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Acute traumatic cervical spinal cord injury (SCI) is a leading cause of disability in adolescents and young adults worldwide. Evidence from previous studies suggests that circulating cell-free DNA is associated with severity following acute injury. The present study determined whether plasma DNA levels in acute cervical SCI are predictive of outcome.
In present study, serial plasma nuclear DNA (nDNA) and mitochondrial DNA (mtDNA) levels were obtained from 44 patients with acute traumatic cervical SCI at five time points from day 1 to day 180 post-injury. Control blood samples were obtained from 66 volunteers.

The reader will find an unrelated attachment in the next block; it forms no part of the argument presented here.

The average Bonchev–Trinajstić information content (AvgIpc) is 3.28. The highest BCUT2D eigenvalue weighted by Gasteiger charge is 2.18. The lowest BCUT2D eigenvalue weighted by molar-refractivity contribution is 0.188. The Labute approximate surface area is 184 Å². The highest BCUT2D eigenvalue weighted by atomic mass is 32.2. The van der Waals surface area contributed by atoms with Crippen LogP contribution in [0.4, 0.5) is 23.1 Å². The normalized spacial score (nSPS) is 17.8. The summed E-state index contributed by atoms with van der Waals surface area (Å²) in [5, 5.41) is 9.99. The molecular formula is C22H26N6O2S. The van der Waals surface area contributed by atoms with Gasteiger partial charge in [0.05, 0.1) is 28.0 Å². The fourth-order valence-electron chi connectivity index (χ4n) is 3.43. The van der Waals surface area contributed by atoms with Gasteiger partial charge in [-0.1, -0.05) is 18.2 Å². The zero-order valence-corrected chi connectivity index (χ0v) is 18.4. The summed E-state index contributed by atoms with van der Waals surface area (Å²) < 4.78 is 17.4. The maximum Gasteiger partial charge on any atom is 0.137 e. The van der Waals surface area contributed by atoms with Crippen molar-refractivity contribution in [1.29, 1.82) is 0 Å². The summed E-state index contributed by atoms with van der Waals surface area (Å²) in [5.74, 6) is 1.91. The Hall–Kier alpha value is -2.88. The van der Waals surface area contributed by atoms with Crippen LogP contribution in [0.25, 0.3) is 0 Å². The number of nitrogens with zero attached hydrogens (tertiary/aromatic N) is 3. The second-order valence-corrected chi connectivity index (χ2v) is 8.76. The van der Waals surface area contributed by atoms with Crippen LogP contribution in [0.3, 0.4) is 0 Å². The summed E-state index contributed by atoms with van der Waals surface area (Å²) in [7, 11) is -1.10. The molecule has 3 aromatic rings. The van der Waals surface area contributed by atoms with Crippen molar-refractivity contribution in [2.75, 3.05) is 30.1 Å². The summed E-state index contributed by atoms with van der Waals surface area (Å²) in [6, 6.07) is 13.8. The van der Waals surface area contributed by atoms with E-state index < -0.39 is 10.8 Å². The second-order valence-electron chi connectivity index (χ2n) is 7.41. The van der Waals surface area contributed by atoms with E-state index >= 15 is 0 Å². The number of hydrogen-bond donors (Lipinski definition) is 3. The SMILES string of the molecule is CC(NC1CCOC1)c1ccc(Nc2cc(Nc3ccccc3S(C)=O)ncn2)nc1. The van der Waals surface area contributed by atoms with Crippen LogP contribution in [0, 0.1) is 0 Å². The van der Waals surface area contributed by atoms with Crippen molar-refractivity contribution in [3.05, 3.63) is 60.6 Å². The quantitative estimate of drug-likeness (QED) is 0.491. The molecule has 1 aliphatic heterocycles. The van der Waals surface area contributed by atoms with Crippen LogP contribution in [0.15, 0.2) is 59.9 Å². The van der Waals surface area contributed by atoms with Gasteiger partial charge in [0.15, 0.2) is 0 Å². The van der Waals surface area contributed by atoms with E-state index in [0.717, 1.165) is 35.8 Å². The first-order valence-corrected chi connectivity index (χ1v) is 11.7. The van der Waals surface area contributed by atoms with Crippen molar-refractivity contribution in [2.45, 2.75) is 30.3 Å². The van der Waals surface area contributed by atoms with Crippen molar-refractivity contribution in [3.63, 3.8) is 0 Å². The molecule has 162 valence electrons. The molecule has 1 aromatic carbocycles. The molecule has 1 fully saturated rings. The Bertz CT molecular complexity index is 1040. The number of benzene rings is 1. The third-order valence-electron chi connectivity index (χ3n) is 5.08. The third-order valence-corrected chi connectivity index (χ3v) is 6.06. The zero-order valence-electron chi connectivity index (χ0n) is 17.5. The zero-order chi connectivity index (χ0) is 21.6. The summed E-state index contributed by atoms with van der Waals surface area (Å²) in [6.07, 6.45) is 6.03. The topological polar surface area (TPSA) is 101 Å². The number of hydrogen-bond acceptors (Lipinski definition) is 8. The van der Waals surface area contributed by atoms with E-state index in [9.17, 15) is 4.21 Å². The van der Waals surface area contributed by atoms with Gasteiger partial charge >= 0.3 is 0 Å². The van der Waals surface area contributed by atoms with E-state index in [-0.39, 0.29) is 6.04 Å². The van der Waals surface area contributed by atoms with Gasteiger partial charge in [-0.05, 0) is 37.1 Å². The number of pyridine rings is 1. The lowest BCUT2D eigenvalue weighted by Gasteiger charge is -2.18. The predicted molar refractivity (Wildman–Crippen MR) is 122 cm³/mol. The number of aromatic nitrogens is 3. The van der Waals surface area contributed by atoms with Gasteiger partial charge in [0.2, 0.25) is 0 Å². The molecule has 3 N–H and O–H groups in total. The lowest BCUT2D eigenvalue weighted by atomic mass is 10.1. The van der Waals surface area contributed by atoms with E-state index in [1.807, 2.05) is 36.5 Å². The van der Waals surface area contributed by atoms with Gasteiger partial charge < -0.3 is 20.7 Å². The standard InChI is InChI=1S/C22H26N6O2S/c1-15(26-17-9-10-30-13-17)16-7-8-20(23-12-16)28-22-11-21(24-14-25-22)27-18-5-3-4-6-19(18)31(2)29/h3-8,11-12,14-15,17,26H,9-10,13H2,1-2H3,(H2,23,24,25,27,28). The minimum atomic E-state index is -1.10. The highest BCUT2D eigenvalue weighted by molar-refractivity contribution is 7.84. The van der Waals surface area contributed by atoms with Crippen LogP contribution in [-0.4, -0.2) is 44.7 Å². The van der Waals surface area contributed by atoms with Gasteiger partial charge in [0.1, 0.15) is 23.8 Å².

Data showed a significant increase in plasma nDNA and mtDNA concentrations at admission in SCI patients compared to the control group. Plasma nDNA levels at admission, but not plasma mtDNA levels, were significantly associated with the Japanese Orthopaedic Association (JOA) score and Injury Severity Score in patients with acute traumatic cervical SCI. In patients with non-excellent outcomes, plasma nDNA increased significantly at days 1, 14 and 30 post-injury. Furthermore, its level at day 14 was independently associated with outcome. Higher plasma nDNA levels at the chosen cutoff point (> 45.6 ng/ml) predicted poorer outcome with a sensitivity of 78.9% and a specificity of 78.4%.
These results indicate JOA score performance and plasma nDNA levels reflect the severity of spinal cord injury. Therefore, the plasma nDNA assays can be considered as potential neuropathological markers in patients with acute traumatic cervical SCI.